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The grisly life of Dracula’s creator

Bram Stoker was cruelly spurned by those he loved, and ended his days sick, miserable and destitute. But Dracula and his spawn will generate billions forever

10 December 2016

9:00 AM

10 December 2016

9:00 AM

Something in the Blood: The Untold Story of Bram Stoker, The Man Who Wrote Dracula David J. Skal

Liveright, pp.653, £25

Legends cling to Bram Stoker’s life. One interesting cluster centres on his wife, Florence. She was judged, in her high years, a supreme London beauty. She preserved her Dresden perfection by denying her husband conjugal access.

Bram consoled himself with warmer but more dangerous ladies of the night; such satisfactions came at greater cost than a few sovereigns. According to David J. Skal, a quarter of men of Stoker’s bohemian class (including all of those central to his book) were infected with syphilis. And Bram? Skal thinks so too.

Florence Balcombe, when a young Dublin beauty, was courted by Oscar Wilde as well as Bram. Oscar she was not inclined to — because of his ‘curly teeth’ quite possibly. Stoker, a good looking ‘Red Irishman’, had winning gnashers, though how perfect is uncertain. Skal’s ominous opening sentence is: ‘There are no photographs of Bram Stoker smiling.’

The subject of Victorian teeth is a rich and relevant one. Skal expatiates on Oscar’s set. The mercury he took for his syphilis (probably) turned his ivories ‘black’. Others described them as merely ‘greenish’. The standard whitener, ‘a caustic wash of nitric acid’, washed the enamel away, Skal tells us, leaving soft grey pulp.

Oscar habitually covered his teeth with a theatrical flourish of the hand — no smiling. By the end of his life, his teeth were ‘horribly decayed’, as André Gide recalled. He died with dentures. Stoker’s two immortal characters — Dracula and Arabella — the snake-fanged heroine of The Lair of the White Worm — have teeth to die for. Literally.


Stoker is immortal in literary terms for one thing only: he was the man who wrote (with unknown assistance, Skal tells us) Dracula. His tale of the Transylvanian vampire — the least welcome asylum seeker in English literature — was originally entitled The Un-Dead. Skal’s own title promises a focused literary blood test. But he casts his net so widely that one wonders, at times, what he’s looking for. ‘Something’, as his title modestly puts it.

Stoker’s life was, in his best years, devoted to the London theatre and the most flamboyantly dramatic of Victorian thesps, Henry Irving. But his private life was ostensibly undramatic. He was born in the Protestant professional classes, while Catholic Ireland starved around the Stokers in the Great Famine. Bram’s first seven years, for reasons no one can explain, were bedridden. How long his mother, Charlotte, suckled him, and whether he was subjected to phlebotomy with leeches (Dracula is described as a ‘filthy leech’) is unrecorded.

Bram recovered, to become an athlete at university. The record of his degree is apparently forged. After ‘ungraduating’, he surrendered to his love of theatre and worship of Irving, whose property manager he became. The actor’s most famous role as Mephisto is plausibly cited as an inspiration for Dracula. There have been unkind allusions to Stoker as Irving’s slavish, fly-fed servant, Renfield.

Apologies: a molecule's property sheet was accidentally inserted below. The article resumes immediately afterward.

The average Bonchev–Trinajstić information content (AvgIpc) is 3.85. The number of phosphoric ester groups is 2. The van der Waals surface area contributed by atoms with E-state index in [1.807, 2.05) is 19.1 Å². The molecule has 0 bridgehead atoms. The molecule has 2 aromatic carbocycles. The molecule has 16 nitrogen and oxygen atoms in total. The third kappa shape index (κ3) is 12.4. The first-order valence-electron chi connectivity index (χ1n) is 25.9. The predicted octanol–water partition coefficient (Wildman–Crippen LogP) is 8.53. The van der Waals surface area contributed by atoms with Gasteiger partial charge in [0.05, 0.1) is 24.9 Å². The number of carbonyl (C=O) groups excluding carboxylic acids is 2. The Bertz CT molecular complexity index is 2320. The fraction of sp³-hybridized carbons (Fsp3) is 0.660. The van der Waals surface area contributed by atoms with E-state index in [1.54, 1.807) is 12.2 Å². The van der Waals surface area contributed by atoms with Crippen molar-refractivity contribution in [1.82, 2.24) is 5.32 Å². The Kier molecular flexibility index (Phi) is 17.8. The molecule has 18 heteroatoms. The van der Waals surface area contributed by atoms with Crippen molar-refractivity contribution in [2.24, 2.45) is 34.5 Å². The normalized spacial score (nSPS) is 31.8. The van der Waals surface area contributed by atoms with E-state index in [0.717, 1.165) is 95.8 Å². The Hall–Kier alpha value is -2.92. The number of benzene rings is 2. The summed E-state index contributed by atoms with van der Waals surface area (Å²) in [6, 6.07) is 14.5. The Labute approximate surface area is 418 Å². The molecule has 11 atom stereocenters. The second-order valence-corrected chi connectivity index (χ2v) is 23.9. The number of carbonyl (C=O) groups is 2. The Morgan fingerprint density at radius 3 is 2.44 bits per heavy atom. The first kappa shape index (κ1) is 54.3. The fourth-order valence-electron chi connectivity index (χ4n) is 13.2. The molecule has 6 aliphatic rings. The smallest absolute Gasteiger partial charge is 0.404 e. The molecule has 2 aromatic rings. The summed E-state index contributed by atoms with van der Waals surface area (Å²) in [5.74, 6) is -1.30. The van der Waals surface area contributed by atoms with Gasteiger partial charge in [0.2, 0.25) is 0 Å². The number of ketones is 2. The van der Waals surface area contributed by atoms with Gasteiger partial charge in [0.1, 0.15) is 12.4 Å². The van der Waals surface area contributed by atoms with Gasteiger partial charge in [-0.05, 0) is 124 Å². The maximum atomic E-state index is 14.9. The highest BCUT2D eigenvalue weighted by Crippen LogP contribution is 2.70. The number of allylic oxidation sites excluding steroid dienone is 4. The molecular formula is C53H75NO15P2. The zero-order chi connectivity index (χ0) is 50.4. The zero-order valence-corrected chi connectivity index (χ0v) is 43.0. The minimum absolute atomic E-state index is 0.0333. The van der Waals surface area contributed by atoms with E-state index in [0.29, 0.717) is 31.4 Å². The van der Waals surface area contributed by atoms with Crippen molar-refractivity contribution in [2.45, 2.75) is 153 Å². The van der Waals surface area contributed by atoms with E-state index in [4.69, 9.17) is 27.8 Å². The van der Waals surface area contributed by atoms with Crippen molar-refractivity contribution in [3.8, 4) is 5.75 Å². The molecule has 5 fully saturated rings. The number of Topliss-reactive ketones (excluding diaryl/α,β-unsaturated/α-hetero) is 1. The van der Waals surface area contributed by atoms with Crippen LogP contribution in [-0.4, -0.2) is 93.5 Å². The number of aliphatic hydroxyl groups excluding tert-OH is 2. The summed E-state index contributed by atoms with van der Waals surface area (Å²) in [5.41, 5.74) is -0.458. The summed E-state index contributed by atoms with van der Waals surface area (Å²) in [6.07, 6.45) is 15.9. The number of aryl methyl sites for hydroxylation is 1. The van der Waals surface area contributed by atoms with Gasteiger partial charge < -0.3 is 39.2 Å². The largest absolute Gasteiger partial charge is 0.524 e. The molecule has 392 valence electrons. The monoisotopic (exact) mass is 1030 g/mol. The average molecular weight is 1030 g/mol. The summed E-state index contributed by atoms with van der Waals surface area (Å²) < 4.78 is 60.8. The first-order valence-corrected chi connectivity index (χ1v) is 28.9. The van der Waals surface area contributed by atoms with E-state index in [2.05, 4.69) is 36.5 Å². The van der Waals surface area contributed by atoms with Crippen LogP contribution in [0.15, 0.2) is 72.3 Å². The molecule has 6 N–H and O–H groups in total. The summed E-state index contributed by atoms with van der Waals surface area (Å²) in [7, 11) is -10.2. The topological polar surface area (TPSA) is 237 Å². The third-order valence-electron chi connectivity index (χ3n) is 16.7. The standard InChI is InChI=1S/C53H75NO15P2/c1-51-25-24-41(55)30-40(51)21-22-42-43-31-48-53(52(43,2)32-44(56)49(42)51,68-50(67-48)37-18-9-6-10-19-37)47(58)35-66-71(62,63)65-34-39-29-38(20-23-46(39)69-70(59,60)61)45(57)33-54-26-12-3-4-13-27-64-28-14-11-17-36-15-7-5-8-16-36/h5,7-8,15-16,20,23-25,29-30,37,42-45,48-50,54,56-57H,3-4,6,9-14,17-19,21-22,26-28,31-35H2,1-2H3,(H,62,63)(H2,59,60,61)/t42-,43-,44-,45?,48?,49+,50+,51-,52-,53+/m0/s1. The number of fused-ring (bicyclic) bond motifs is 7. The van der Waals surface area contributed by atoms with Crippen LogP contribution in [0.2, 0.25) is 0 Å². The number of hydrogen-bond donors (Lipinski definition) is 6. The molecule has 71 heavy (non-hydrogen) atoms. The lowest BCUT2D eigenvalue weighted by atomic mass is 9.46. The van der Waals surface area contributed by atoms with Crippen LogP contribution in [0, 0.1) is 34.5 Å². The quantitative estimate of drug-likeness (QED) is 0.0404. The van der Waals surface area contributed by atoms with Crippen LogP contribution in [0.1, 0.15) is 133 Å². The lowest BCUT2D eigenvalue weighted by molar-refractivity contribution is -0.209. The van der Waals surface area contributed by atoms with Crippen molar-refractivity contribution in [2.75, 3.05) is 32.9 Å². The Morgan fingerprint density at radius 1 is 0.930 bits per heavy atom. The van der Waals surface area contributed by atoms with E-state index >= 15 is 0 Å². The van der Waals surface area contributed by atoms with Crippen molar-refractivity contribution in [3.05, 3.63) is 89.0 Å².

Irving returned Bram’s unwavering hero-worship with under-regard and underpayment. On being shown the text of the dramatic adaptation of the novel Bram had worked on for seven years he dismissed it with the one word: ‘dreadful’. No Irving-starring, Stoker-enriching performance of Dracula was forthcoming.

For most of its length Skal’s book seems as much about Oscar Wilde as Bram Stoker, which is odd, because after competing over Florence, contact between the two men was never intimate. But Oscar, we are told, was always there in Bram’s life — ‘a hovering presence’. Only at the end do we find out why Skal has chosen to keep Oscar hovering, like Dracula’s bat, over his narrative. Despite pious accounts, Wilde’s death was beyond gothic. Matter exploded, volcanically, from every orifice of his flabby body. The sheets were burned and the corpse was quickly sprinkled with quicklime and buried.

Nine years later, friends resolved on a decent re-interment. To their surprise, they discovered that — despite universal belief — quicklime embalms: ‘Instead of destroying the flesh [it] had preserved it. And the teeth appeared lengthened.’ There are plausible, unexciting medical explanations. But the image is inescapable: Oscar, one might fancy, had joined the company of the un-dead. A pretty conceit.

Skal’s book is a mine of passing information on the actualities of Victorian death, the practices surrounding it and its mythologies. The corpse’s open eyes terrify. But gently closing them with the fingers (as films routinely portray), or putting pennies on them, does not work. Only glue does. Or, if you’re Van Helsing, cutting the head off.

Vampiric narrative now generates billions. If he were one of the walking dead, and had a good agent, Stoker would be mega-rich. In fact, as Skal poignantly records, he died sick, impoverished and with a sense of having failed unutterably in life. Florence, who survived him, with their son but without her beauty, made a sufficiency for the years of copyright protection. Dracula and his spawn will live on forever, it would seem, making money for many. Let’s hope David J. Skal is among them, in return for his consistently entertaining, sumptuously illustrated ramble through Stokerism.


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